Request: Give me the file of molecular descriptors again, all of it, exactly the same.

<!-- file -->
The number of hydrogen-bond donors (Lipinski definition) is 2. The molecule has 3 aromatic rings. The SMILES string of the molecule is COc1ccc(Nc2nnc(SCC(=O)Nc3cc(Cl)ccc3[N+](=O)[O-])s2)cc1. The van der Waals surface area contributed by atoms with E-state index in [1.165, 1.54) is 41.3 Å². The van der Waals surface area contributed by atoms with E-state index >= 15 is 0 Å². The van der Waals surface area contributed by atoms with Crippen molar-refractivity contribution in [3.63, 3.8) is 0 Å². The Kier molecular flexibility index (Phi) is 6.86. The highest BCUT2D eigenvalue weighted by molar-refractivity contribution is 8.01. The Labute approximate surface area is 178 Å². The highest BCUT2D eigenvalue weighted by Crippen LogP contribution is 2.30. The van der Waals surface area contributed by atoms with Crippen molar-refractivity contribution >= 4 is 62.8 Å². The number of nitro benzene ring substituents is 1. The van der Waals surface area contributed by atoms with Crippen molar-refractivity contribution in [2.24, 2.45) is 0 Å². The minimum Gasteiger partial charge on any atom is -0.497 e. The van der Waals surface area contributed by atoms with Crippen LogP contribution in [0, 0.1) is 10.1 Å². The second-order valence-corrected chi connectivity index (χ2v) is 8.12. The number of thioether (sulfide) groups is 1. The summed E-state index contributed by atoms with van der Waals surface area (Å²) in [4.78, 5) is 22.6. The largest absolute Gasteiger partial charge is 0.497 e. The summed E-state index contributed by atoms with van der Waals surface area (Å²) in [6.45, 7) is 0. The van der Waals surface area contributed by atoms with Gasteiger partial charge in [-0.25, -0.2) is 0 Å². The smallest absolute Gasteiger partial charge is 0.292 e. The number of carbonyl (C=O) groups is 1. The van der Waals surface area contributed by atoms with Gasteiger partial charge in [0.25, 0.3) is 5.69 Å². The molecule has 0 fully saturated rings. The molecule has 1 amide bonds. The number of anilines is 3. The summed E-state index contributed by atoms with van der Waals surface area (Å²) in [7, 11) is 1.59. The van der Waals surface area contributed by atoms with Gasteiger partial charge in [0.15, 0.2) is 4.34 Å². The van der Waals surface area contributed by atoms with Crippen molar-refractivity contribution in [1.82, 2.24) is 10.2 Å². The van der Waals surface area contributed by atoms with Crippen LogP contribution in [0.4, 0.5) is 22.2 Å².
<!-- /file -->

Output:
The number of hydrogen-bond donors (Lipinski definition) is 2. The molecule has 3 aromatic rings. The SMILES string of the molecule is COc1ccc(Nc2nnc(SCC(=O)Nc3cc(Cl)ccc3[N+](=O)[O-])s2)cc1. The van der Waals surface area contributed by atoms with E-state index in [1.165, 1.54) is 41.3 Å². The van der Waals surface area contributed by atoms with E-state index >= 15 is 0 Å². The van der Waals surface area contributed by atoms with Crippen molar-refractivity contribution in [3.63, 3.8) is 0 Å². The Kier molecular flexibility index (Phi) is 6.86. The highest BCUT2D eigenvalue weighted by molar-refractivity contribution is 8.01. The Labute approximate surface area is 178 Å². The highest BCUT2D eigenvalue weighted by Crippen LogP contribution is 2.30. The van der Waals surface area contributed by atoms with Crippen molar-refractivity contribution >= 4 is 62.8 Å². The number of nitro benzene ring substituents is 1. The van der Waals surface area contributed by atoms with Crippen molar-refractivity contribution in [2.24, 2.45) is 0 Å². The minimum Gasteiger partial charge on any atom is -0.497 e. The van der Waals surface area contributed by atoms with Crippen LogP contribution in [0, 0.1) is 10.1 Å². The second-order valence-corrected chi connectivity index (χ2v) is 8.12. The number of thioether (sulfide) groups is 1. The summed E-state index contributed by atoms with van der Waals surface area (Å²) in [4.78, 5) is 22.6. The largest absolute Gasteiger partial charge is 0.497 e. The summed E-state index contributed by atoms with van der Waals surface area (Å²) in [6.45, 7) is 0. The van der Waals surface area contributed by atoms with Gasteiger partial charge in [-0.25, -0.2) is 0 Å². The smallest absolute Gasteiger partial charge is 0.292 e. The number of carbonyl (C=O) groups is 1. The van der Waals surface area contributed by atoms with Gasteiger partial charge in [0.25, 0.3) is 5.69 Å². The molecule has 0 fully saturated rings. The molecule has 1 amide bonds. The number of anilines is 3. The summed E-state index contributed by atoms with van der Waals surface area (Å²) in [7, 11) is 1.59. The van der Waals surface area contributed by atoms with Gasteiger partial charge in [0.15, 0.2) is 4.34 Å². The van der Waals surface area contributed by atoms with Crippen molar-refractivity contribution in [1.82, 2.24) is 10.2 Å². The van der Waals surface area contributed by atoms with Crippen LogP contribution in [0.4, 0.5) is 22.2 Å².